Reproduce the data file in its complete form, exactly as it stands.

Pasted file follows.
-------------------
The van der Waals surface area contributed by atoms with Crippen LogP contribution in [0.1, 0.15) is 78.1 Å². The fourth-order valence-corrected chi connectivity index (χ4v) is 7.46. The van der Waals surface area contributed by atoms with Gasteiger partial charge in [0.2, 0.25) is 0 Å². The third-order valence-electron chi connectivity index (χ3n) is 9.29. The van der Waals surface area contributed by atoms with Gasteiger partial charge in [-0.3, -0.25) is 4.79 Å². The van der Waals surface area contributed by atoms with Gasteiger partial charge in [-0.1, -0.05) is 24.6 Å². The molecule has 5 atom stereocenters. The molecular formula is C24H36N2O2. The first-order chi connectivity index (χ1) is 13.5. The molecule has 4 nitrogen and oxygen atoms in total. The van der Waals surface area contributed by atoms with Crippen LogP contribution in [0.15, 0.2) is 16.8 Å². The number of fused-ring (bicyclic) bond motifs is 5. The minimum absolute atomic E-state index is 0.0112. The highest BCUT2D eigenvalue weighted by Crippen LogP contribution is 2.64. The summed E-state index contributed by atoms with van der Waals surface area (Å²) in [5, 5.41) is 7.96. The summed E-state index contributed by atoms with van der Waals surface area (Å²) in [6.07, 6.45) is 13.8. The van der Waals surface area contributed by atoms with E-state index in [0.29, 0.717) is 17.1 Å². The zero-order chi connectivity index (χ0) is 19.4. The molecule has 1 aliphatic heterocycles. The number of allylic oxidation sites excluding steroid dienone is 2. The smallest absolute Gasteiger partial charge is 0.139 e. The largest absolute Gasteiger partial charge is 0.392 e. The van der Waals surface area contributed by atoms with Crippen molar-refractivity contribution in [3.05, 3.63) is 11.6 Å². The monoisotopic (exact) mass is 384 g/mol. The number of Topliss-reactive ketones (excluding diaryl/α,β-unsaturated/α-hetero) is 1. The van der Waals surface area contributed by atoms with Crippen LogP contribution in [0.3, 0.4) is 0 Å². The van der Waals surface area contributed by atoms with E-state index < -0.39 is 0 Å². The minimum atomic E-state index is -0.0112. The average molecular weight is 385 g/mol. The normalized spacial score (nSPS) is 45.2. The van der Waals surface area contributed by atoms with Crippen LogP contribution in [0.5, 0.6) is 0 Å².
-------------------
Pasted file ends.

The van der Waals surface area contributed by atoms with Crippen LogP contribution in [0.1, 0.15) is 78.1 Å². The fourth-order valence-corrected chi connectivity index (χ4v) is 7.46. The van der Waals surface area contributed by atoms with Gasteiger partial charge in [0.2, 0.25) is 0 Å². The third-order valence-electron chi connectivity index (χ3n) is 9.29. The van der Waals surface area contributed by atoms with Gasteiger partial charge in [-0.3, -0.25) is 4.79 Å². The van der Waals surface area contributed by atoms with Gasteiger partial charge in [-0.1, -0.05) is 24.6 Å². The molecule has 5 atom stereocenters. The molecular formula is C24H36N2O2. The first-order chi connectivity index (χ1) is 13.5. The molecule has 4 nitrogen and oxygen atoms in total. The van der Waals surface area contributed by atoms with Crippen LogP contribution in [0.15, 0.2) is 16.8 Å². The number of fused-ring (bicyclic) bond motifs is 5. The minimum absolute atomic E-state index is 0.0112. The highest BCUT2D eigenvalue weighted by Crippen LogP contribution is 2.64. The summed E-state index contributed by atoms with van der Waals surface area (Å²) in [5, 5.41) is 7.96. The summed E-state index contributed by atoms with van der Waals surface area (Å²) in [6.07, 6.45) is 13.8. The van der Waals surface area contributed by atoms with E-state index in [0.29, 0.717) is 17.1 Å². The zero-order chi connectivity index (χ0) is 19.4. The molecule has 1 aliphatic heterocycles. The number of allylic oxidation sites excluding steroid dienone is 2. The smallest absolute Gasteiger partial charge is 0.139 e. The largest absolute Gasteiger partial charge is 0.392 e. The van der Waals surface area contributed by atoms with Crippen molar-refractivity contribution in [3.05, 3.63) is 11.6 Å². The monoisotopic (exact) mass is 384 g/mol. The number of Topliss-reactive ketones (excluding diaryl/α,β-unsaturated/α-hetero) is 1. The van der Waals surface area contributed by atoms with Crippen LogP contribution in [0.3, 0.4) is 0 Å². The van der Waals surface area contributed by atoms with E-state index < -0.39 is 0 Å². The minimum atomic E-state index is -0.0112. The average molecular weight is 385 g/mol. The normalized spacial score (nSPS) is 45.2. The van der Waals surface area contributed by atoms with Crippen LogP contribution in [0.5, 0.6) is 0 Å².